In a fascinating new study published in the journal Obesity, researchers found that cutting sugar in children’s diets for just ten days caused marked improvements in their metabolic health – despite the fact that the sugar was replaced by other carbohydrates.
As summarized on the New York Times Well blog, researchers led by Dr. Robert Lustig selected 43 children between the ages of 9 and 18 who were obese and at high risk of developing diabetes. Working closely with dietitians, the children were required to replace sugary foods in their normal diets with high carbohydrate/low sugar items like bagels or baked potato chips. The goal was to keep the children’s weight constant, so that any beneficial effects of the sugar reduction could not be attributable to the general benefits of weight loss.
Although the study lasted only ten days, the health benefits were surpisingly significant. From the Times:
On average, the subjects’ LDL cholesterol, the kind implicated in heart disease, fell by 10 points. Their diastolic blood pressure fell five points. Their triglycerides, a type of fat that travels in the blood and contributes to heart disease, dropped 33 points. And their fasting blood sugar and insulin levels – indicators of their diabetes risk – likewise markedly improved.
This study, which the Times calls “rigorous,” presents compelling evidence that sugar per se is a key driver of metabolic disease and that we need to take affirmative steps to reduce sugar in our children’s diets.
In that regard, for those of you who read my recent piece in Civil Eats regarding the truly shocking levels of sugar in many school breakfasts around the country, I have some good news to share from my district.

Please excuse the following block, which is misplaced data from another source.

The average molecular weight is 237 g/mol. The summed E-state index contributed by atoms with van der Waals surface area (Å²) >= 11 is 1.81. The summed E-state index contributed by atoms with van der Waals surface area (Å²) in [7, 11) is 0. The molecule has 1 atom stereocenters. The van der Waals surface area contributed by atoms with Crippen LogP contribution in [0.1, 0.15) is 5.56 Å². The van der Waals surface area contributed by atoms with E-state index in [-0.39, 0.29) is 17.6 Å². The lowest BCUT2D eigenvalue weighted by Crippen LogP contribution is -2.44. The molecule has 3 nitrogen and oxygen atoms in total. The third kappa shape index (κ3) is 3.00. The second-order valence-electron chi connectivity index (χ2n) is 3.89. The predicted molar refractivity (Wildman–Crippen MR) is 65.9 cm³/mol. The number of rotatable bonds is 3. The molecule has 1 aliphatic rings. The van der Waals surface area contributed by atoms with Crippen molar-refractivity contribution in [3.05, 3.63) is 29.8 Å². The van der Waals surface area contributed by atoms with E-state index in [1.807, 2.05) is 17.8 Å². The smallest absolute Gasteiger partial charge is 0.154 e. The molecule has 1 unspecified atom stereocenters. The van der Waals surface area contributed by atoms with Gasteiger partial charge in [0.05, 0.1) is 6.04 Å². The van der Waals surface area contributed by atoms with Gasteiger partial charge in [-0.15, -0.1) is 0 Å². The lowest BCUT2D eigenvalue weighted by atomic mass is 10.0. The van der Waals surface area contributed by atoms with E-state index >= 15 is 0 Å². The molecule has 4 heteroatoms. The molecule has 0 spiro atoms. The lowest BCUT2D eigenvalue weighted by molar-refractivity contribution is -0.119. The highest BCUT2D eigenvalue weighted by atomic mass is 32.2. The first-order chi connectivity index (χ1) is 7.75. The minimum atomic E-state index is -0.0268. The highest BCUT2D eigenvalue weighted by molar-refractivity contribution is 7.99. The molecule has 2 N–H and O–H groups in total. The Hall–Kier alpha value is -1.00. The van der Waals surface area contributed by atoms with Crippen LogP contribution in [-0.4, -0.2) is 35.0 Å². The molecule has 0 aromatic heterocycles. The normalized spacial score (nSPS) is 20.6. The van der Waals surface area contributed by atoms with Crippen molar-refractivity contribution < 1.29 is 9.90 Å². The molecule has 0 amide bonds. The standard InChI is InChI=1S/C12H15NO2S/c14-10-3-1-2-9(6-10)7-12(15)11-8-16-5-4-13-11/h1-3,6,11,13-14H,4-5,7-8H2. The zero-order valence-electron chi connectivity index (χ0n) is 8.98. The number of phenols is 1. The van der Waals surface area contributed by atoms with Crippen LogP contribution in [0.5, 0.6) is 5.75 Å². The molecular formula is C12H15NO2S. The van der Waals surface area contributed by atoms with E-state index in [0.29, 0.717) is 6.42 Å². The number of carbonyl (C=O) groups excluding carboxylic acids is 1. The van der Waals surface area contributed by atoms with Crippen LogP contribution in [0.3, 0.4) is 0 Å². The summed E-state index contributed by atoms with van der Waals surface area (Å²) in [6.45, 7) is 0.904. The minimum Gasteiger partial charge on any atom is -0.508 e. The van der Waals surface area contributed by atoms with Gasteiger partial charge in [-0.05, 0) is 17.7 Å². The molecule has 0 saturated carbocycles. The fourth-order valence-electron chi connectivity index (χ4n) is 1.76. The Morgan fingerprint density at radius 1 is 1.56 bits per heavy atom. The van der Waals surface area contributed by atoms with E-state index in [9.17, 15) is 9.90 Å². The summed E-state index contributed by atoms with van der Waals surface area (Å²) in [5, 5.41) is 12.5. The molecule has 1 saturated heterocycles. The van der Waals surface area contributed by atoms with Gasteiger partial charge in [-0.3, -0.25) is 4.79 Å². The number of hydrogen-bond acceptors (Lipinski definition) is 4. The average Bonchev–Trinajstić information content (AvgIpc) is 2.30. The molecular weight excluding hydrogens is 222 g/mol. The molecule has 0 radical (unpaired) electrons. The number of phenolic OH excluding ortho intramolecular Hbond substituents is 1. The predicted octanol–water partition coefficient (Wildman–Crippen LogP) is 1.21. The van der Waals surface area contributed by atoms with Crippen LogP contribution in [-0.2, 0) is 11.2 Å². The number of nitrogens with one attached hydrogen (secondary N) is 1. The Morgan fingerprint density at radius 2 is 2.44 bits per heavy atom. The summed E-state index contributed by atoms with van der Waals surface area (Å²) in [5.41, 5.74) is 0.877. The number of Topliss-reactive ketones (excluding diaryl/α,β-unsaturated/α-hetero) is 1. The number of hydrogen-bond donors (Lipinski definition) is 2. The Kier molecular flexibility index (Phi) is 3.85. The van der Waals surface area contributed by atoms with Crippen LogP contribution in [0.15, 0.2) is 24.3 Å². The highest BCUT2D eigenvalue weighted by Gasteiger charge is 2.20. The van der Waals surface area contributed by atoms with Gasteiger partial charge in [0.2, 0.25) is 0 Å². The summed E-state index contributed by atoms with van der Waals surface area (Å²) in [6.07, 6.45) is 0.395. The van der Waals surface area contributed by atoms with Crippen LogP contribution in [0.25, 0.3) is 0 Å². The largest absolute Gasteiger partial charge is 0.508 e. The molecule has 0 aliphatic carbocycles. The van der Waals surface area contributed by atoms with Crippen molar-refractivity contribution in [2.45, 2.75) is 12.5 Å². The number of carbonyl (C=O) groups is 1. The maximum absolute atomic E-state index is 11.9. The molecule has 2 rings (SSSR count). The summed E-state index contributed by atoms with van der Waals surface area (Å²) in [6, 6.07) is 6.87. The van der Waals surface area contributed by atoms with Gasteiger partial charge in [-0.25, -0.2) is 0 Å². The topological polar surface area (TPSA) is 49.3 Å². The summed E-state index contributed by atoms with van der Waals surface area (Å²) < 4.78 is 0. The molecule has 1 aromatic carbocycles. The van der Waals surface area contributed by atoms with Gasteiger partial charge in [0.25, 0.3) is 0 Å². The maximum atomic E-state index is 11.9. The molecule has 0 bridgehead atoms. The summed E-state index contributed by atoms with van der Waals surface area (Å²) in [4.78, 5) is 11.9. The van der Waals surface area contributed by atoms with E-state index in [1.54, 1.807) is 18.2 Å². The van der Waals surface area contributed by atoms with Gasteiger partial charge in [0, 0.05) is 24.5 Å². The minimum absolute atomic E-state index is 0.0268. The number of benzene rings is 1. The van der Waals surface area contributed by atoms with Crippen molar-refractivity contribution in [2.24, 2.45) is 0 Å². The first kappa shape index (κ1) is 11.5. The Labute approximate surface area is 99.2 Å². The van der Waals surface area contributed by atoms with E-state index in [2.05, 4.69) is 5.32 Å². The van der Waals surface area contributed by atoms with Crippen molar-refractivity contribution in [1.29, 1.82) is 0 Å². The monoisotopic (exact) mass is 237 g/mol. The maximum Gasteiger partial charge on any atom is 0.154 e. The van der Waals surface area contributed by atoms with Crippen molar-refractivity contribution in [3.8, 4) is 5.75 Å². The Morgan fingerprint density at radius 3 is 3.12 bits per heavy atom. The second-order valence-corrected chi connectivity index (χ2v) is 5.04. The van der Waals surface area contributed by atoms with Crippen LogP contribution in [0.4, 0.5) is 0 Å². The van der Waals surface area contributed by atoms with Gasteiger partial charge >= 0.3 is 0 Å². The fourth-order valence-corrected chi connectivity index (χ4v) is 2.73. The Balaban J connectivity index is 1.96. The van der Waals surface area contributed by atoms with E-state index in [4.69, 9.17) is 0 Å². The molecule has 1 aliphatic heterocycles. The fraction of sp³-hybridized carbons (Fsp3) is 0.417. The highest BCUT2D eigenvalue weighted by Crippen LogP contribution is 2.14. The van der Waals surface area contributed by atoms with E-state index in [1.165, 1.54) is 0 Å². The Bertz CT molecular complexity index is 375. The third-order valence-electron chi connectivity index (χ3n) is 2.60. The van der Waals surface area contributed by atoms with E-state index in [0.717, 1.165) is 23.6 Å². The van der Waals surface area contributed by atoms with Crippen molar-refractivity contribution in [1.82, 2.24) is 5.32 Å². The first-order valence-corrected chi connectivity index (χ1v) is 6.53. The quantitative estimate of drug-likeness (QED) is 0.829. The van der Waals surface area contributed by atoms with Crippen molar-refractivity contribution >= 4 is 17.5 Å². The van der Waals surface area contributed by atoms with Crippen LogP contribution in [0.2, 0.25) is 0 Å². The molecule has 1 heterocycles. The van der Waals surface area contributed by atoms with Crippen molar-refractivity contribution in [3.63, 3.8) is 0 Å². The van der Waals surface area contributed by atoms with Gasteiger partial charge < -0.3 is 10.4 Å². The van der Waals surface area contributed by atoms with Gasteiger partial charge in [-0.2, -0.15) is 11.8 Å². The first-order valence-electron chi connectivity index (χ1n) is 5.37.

After hearing the concerns of the HISD Nutrition Services Parent Advisory Committee, our school food department informed us yesterday that it has already reduced the number of times juice is served to our children from five days a week to three, that it’s switching over to a lower-sugar (but not artificially sweetened) juice, and that it’s entirely eliminating Craisins (which contain six teaspoons of sugar per serving) from the breakfast menu. This means our kids are now getting more fresh fruit each week, in the form of apple slices, bananas and whole apples. The district also promises to introduce more protein entrees in the coming months, in lieu of sweetened grain items.
While our breakfasts still aren’t perfect, all of this is great news for Houston school kids. And I hope this development encourages all of you to speak up about sugary school breakfasts in your own children’s schools. For more information on sugary school breakfast and how to address the matter in your district, be sure to read my Civil Eats piece and also listen to my recent interview on the topic at Sally Kuzemchak and Dina Rose’s The Happy Bite podcast.
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